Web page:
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Interventions for investigating and identifying the causes of stillbirth

Overview of attention for article published in Cochrane database of systematic reviews, April 2018
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About this Attention Score

  • In the top 5% of all research outputs scored by Altmetric
  • High Attention Score compared to outputs of the same age (93rd percentile)
  • High Attention Score compared to outputs of the same age and source (81st percentile)

Mentioned by

blogs
1 blog
twitter
54 tweeters
facebook
4 Facebook pages

Citations

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8 Dimensions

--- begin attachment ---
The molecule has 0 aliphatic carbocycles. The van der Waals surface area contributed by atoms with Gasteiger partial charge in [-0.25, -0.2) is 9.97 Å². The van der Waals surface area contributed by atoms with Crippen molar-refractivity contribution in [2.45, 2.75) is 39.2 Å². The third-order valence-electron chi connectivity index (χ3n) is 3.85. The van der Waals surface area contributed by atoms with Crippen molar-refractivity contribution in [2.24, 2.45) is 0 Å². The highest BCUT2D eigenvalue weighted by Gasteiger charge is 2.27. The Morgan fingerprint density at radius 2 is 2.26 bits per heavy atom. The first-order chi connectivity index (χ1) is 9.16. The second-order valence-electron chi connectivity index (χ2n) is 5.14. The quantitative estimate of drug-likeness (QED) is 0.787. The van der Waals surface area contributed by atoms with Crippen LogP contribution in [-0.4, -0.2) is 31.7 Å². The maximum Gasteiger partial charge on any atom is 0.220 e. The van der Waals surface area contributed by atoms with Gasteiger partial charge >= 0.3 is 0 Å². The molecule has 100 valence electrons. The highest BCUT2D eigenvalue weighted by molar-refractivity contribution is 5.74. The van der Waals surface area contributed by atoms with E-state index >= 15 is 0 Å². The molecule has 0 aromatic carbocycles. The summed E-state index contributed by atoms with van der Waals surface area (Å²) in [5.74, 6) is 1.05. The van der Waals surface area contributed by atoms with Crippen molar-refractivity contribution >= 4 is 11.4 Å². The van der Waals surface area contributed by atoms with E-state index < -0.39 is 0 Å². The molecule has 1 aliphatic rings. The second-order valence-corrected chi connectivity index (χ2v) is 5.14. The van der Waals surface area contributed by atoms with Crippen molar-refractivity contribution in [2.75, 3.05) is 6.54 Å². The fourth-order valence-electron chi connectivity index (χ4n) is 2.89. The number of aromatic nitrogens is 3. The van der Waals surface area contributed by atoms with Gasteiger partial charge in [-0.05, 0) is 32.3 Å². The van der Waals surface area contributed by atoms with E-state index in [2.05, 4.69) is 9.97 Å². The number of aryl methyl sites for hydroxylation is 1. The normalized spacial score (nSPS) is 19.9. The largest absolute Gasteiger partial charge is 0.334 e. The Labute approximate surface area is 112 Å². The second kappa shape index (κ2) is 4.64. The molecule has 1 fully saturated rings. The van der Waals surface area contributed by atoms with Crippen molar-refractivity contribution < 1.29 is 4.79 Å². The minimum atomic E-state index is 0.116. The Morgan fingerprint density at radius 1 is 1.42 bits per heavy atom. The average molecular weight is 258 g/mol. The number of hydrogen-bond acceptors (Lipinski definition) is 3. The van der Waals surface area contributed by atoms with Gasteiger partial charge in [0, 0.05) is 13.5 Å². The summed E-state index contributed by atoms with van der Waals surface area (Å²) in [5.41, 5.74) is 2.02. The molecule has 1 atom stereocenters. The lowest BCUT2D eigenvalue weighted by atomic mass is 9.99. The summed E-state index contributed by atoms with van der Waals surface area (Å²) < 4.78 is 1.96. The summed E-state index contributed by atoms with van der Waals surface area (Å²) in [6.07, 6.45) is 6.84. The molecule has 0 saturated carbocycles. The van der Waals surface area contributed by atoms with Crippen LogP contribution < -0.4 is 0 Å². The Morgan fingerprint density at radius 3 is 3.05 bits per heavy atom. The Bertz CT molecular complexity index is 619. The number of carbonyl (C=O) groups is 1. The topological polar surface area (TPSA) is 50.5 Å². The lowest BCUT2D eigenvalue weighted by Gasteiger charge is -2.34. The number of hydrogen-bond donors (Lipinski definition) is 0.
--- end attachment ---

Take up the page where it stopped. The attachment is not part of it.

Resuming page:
Readers on

mendeley
129 Mendeley
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Title
Interventions for investigating and identifying the causes of stillbirth
Published in
Cochrane database of systematic reviews, April 2018
DOI 10.1002/14651858.cd012504.pub2
Pubmed ID
Authors

Aleena M Wojcieszek, Emily Shepherd, Philippa Middleton, Glenn Gardener, David A Ellwood, Elizabeth M McClure, Katherine J Gold, Teck Yee Khong, Robert M Silver, Jan Jaap HM Erwich, Vicki Flenady

Abstract